A number of introduced species, some of which have become invasive species, have been added to New Zealand’s native flora and fauna. Both deliberate and accidental introductions have been made from the time of the first human settlement, with several waves of Polynesian people at some time before the year 1300, followed by Europeans after 1769. Almost without exception, the introduced species have been detrimental to the native flora and fauna but some, such as sheep and cows and the clover upon which they feed, now form a large part of the economy of New Zealand. Registers, lists and indexes of species that are invasive, potentially invasive, or a threat to agriculture or biodiversity are maintained by Biosecurity New Zealand.

A small number of invasive species of New Zealand origin are creating problems in other countries.

Some of the better-known invasive animal species are:

Mammals

  • Cat
  • Chamois
  • Deer
  • Ferret
  • Goat
  • European hedgehog
  • Horse
  • House mouse
  • Pig
  • Common brushtail possum
  • Rabbit
  • Rat
  • Stoat
  • Himalayan tahr
  • Wallaby
  • Weasel

Birds

  • Canada Geese
  • Magpies

Invertebrates

  • German wasp
  • Common wasp
  • Asian paper wasp
  • Varroa destructor
  • Sea squirt

Fish

  • Grass carp
  • Gambusia
  • Rudd
  • Catfish
  • Trout

Plant species

The National Pest Plant Accord, with a listing of about 120 genus, species, hybrids and subspecies, was developed to limit the spread of plant pests. Invasive plants are classified as such on a regional basis with some plants declared as national plant pests. The Department of Conservation also lists 328 vascular plant species as environmental weeds.

Some of the better-known invasive plant species are:

  • Acacia species (mostly Australian) especially wattle
  • Acanthus – Bears Britches
  • Arundo donax – Giant Reed (or Elephant Grass)
  • Banana passionfruit
  • Darwin’s Barberry
  • Blackberry
  • Boneseed
  • Broom
  • Californian thistle
  • Cape Tulip
  • Asparagus scandens – Climbing Asparagus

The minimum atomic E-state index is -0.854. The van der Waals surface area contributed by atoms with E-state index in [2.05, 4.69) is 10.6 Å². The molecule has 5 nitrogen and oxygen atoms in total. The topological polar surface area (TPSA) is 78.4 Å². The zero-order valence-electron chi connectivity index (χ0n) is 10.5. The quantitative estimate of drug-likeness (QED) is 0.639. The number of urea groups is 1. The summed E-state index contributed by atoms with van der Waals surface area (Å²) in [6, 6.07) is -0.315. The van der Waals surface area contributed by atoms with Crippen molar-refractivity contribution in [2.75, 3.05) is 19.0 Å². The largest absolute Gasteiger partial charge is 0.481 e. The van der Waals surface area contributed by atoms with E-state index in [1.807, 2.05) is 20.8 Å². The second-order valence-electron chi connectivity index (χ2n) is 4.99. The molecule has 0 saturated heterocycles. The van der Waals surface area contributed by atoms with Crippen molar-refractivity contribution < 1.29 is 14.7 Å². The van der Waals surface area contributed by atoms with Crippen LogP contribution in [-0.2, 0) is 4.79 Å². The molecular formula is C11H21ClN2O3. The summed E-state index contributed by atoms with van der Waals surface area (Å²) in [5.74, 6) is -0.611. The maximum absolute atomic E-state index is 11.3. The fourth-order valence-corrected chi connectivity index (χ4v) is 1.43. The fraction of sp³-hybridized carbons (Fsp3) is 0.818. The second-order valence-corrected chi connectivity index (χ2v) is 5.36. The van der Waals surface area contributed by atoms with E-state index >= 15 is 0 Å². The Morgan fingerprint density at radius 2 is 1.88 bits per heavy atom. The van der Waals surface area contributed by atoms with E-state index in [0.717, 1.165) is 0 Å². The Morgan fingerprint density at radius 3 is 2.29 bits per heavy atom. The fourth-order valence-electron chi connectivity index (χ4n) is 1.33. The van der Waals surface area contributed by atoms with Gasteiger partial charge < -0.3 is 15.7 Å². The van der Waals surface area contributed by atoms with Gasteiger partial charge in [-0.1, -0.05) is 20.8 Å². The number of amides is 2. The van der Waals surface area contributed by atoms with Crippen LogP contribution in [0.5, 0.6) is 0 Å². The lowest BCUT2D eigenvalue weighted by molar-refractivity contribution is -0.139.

• Didymosphenia geminata (“didymo” or “rock snot”)
  • Japanese Honeysuckle
  • Jasminum polyanthum – Jasmine
  • Gorse
  • Heather
  • Kahili Ginger
  • Lagarosiphon major (oxygen weed)
  • Lodgepole Pine
  • Loquat
  • Lupin
  • Mexican daisy
  • Ageratina adenophora – Mexican devil
  • Mistflower
  • Morning glory – convolvulous
  • Moth plant
  • Egeria (oxygen weed)
  • Old man’s beard
  • Pampas grass
  • Privet – Tree Privet and Chinese Privet
  • Purple loosestrife
  • Queen of the Night
  • Ragwort
  • Rhamnus alaternus
  • Rhododendron ponticum
  • Schinus terebinthifolius – Christmasberry
  • Scotch thistle
  • Wandering Jew
  • Willow – Crack willow and Gray Willow
  • Yellow flag

The city of Auckland has been declared to be the weediest city in the world.

Credit: Wikipedia

February 18, 2014 / by / in
Introduced species

An introducedalienexoticnon-indigenous, or non-native species, or simply an introduction, is a species living outside its native distributional range, which has arrived there by human activity, either deliberate or accidental. Non-native species can have a variety of effects on the local ecosystem. Introduced species that have a negative effect on a local ecosystem are also known asinvasive species. Not all non-native species are considered invasive. Some have no negative effect and can, in fact, be beneficial as an alternative to pesticides in agriculture for example. In some instances the potential for being beneficial or detrimental in the long run remains unknown, for instance in New Zealand. A list of introduced species is given in a separate article.

The effect of introduced species on natural environments is a controversial subject, and one that has gained much scrutiny by scientists, governments, farmers and others. Not all introduced species are problematic. Those species that spread widely and create significant problems are known as invasive species.